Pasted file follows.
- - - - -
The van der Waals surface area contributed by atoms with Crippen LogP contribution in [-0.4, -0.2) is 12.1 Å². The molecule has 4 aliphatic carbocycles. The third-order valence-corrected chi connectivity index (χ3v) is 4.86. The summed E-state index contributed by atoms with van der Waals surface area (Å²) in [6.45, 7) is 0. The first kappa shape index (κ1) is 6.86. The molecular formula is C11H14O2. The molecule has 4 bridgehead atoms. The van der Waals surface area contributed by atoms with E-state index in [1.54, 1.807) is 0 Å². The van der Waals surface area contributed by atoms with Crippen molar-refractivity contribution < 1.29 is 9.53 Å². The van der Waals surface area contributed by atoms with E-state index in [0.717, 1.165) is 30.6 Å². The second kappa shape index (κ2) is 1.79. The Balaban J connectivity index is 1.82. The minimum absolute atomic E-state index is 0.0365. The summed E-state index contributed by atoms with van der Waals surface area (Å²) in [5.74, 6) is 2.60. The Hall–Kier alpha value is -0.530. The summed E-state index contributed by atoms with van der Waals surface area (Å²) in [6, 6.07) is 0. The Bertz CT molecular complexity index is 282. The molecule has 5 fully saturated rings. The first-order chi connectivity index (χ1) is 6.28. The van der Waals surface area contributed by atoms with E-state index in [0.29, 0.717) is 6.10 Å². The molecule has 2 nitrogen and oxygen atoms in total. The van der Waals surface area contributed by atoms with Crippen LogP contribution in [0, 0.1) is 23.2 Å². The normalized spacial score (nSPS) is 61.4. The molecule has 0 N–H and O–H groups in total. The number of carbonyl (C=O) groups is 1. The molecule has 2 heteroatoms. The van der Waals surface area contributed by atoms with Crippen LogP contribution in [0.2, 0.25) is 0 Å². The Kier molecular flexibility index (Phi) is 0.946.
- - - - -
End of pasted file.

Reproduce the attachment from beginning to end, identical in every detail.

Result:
The van der Waals surface area contributed by atoms with Crippen LogP contribution in [-0.4, -0.2) is 12.1 Å². The molecule has 4 aliphatic carbocycles. The third-order valence-corrected chi connectivity index (χ3v) is 4.86. The summed E-state index contributed by atoms with van der Waals surface area (Å²) in [6.45, 7) is 0. The first kappa shape index (κ1) is 6.86. The molecular formula is C11H14O2. The molecule has 4 bridgehead atoms. The van der Waals surface area contributed by atoms with E-state index in [1.54, 1.807) is 0 Å². The van der Waals surface area contributed by atoms with Crippen molar-refractivity contribution < 1.29 is 9.53 Å². The van der Waals surface area contributed by atoms with E-state index in [0.717, 1.165) is 30.6 Å². The second kappa shape index (κ2) is 1.79. The Balaban J connectivity index is 1.82. The minimum absolute atomic E-state index is 0.0365. The summed E-state index contributed by atoms with van der Waals surface area (Å²) in [5.74, 6) is 2.60. The Hall–Kier alpha value is -0.530. The summed E-state index contributed by atoms with van der Waals surface area (Å²) in [6, 6.07) is 0. The Bertz CT molecular complexity index is 282. The molecule has 5 fully saturated rings. The first-order chi connectivity index (χ1) is 6.28. The van der Waals surface area contributed by atoms with E-state index in [0.29, 0.717) is 6.10 Å². The molecule has 2 nitrogen and oxygen atoms in total. The van der Waals surface area contributed by atoms with Crippen LogP contribution in [0, 0.1) is 23.2 Å². The normalized spacial score (nSPS) is 61.4. The molecule has 0 N–H and O–H groups in total. The number of carbonyl (C=O) groups is 1. The molecule has 2 heteroatoms. The van der Waals surface area contributed by atoms with Crippen LogP contribution in [0.2, 0.25) is 0 Å². The Kier molecular flexibility index (Phi) is 0.946.